Beijing has brought its latest coronavirus outbreak under control, a Chinese medical expert said yesterday, although the capital can still expect sporadic new cases. The city has recorded 158 infections since confirming the first on June 11 in its worst outbreak since early February, which has been traced to the sprawling wholesale food centre of Xinfadi in its southwest.
Despite just a few cases compared to numbers outside China, authorities have acted quickly to curb contagion risks in the capital, which had recently won praise for its tough countermeasures. A mere few days after the first case, the city returned to a level two alert, the second-highest in a four-tier virus emergency response system, leading to new curbs on residents’ movements.
“The epidemic in Beijing has been brought under control,” said Wu Zunyou, the chief epidemiologist of China’s Center for Diseases Prevention and Control. Going by recent case numbers, June 13 was the peak of the current outbreak, Wu told a regular news conference a day after new confirmed cases fell to 21, from 31 the previous day.
“When I say that it’s under control, that doesn’t mean the number of cases will turn zero tomorrow or the day after,” he warned, however.
“The trend will persist for a period of time, but the number of cases will decrease, just like the trend that we saw (in Beijing) in January and February.”
While Beijing has not been placed under a strict lockdown for all but a trickle of authorised personnel, as imposed in the central city of Wuhan where the virus first emerged late last year, the Chinese capital has imposed tough travel curbs. Residents of 32 neighbourhoods designated medium-risk and one area deemed high-risk have been barred from leaving the city, while residents of low-risk areas must show proof of negative disease tests in order to leave the city.
Hundreds of thousands of residents have been tested in just a few days as authorities stepped up efforts to identify those infected by the Xinfadi cases or who caught the virus there. Since May 30, as many as 200,000 people from all over Beijing have been to Xinfadi, officials said. People trying to enter Beijing must also be tested and isolated at centralised locations for quarantine.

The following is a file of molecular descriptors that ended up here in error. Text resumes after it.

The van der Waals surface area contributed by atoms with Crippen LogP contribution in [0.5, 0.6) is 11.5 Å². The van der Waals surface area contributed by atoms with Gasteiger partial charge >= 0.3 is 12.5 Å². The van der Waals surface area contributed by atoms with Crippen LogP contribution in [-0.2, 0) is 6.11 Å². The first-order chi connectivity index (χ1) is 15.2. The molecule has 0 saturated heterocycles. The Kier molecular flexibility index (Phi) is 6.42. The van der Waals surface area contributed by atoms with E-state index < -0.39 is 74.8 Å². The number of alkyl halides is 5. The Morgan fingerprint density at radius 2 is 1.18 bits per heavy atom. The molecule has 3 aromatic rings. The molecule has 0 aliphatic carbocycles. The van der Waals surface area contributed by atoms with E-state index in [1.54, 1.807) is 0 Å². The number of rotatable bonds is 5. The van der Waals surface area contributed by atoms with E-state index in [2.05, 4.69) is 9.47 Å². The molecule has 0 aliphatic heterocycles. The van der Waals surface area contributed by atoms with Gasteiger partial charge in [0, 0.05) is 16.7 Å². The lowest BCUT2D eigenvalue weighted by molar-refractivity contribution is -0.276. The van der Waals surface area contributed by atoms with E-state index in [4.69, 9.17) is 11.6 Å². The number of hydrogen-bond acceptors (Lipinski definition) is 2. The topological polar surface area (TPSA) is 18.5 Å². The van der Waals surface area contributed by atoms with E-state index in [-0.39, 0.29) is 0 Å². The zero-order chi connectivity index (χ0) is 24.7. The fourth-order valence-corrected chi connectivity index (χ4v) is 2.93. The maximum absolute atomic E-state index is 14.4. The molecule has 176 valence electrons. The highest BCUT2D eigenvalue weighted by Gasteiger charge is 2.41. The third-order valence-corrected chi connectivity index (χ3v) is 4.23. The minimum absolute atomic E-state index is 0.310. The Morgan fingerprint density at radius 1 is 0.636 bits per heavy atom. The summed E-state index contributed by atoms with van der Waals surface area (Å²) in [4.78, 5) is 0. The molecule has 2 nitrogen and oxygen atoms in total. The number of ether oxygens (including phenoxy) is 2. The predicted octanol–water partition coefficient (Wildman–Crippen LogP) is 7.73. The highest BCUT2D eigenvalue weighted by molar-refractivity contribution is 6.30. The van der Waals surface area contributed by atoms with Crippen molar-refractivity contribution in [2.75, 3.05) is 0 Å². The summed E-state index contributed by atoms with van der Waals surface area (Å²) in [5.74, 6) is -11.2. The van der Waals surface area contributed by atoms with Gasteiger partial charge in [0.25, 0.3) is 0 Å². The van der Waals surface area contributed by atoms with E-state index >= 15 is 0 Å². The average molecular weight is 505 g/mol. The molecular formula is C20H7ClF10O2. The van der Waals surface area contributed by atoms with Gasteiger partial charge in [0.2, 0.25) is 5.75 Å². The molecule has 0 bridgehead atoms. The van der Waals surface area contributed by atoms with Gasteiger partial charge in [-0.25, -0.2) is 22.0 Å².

Air and land transport services have been curbed. Other provinces and cities, including the financial hub of Shanghai, are subjecting arrivals from Beijing to days of quarantine, effectively deterring travellers. In the past week, the provinces of Hebei, Liaoning, Sichuan and Zhejiang have reported a handful of cases linked to the Xinfadi cluster. A small city in Hebei with new infections due to Beijing went into a partial lockdown on Thursday, denying vehicles entry and stopping residents with fever and coughs from leaving.
Travel restrictions were placed on nearly half a million people near Beijing yesterday as authorities rushed to contain a fresh outbreak of the coronavirus with a mass test-and-trace effort and lockdowns in parts of the Chinese capital. Another 21 cases of the virus were reported in the past 24 hours in Beijing, the National Health Commission said, taking the total to 158 since a fresh cluster was detected last week after months of no confirmed local transmissions.